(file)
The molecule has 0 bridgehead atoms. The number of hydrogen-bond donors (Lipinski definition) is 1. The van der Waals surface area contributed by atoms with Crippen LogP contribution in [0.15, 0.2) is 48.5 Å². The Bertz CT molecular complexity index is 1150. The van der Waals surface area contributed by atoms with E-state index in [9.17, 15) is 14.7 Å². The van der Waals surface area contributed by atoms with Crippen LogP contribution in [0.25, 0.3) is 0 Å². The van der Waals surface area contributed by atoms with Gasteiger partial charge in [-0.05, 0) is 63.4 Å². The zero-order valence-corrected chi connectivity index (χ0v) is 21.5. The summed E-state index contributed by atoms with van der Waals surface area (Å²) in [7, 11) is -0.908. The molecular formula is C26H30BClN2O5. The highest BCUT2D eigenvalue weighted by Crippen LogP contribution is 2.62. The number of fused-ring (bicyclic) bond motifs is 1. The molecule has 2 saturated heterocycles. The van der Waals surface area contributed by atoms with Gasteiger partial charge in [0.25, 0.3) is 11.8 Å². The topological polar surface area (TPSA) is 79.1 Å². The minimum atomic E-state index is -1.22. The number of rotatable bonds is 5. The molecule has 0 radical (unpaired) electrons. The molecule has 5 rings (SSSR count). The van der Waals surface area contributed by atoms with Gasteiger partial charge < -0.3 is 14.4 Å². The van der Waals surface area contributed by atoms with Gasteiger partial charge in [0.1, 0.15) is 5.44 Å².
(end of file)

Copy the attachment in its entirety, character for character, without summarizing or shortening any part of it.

The molecule has 0 bridgehead atoms. The number of hydrogen-bond donors (Lipinski definition) is 1. The van der Waals surface area contributed by atoms with Crippen LogP contribution in [0.15, 0.2) is 48.5 Å². The Bertz CT molecular complexity index is 1150. The van der Waals surface area contributed by atoms with E-state index in [9.17, 15) is 14.7 Å². The van der Waals surface area contributed by atoms with Crippen LogP contribution in [0.25, 0.3) is 0 Å². The van der Waals surface area contributed by atoms with Gasteiger partial charge in [-0.05, 0) is 63.4 Å². The zero-order valence-corrected chi connectivity index (χ0v) is 21.5. The summed E-state index contributed by atoms with van der Waals surface area (Å²) in [7, 11) is -0.908. The molecular formula is C26H30BClN2O5. The highest BCUT2D eigenvalue weighted by Crippen LogP contribution is 2.62. The number of fused-ring (bicyclic) bond motifs is 1. The molecule has 2 saturated heterocycles. The van der Waals surface area contributed by atoms with Gasteiger partial charge in [0.25, 0.3) is 11.8 Å². The topological polar surface area (TPSA) is 79.1 Å². The minimum atomic E-state index is -1.22. The number of rotatable bonds is 5. The molecule has 0 radical (unpaired) electrons. The molecule has 5 rings (SSSR count). The van der Waals surface area contributed by atoms with Gasteiger partial charge < -0.3 is 14.4 Å². The van der Waals surface area contributed by atoms with Gasteiger partial charge in [0.1, 0.15) is 5.44 Å².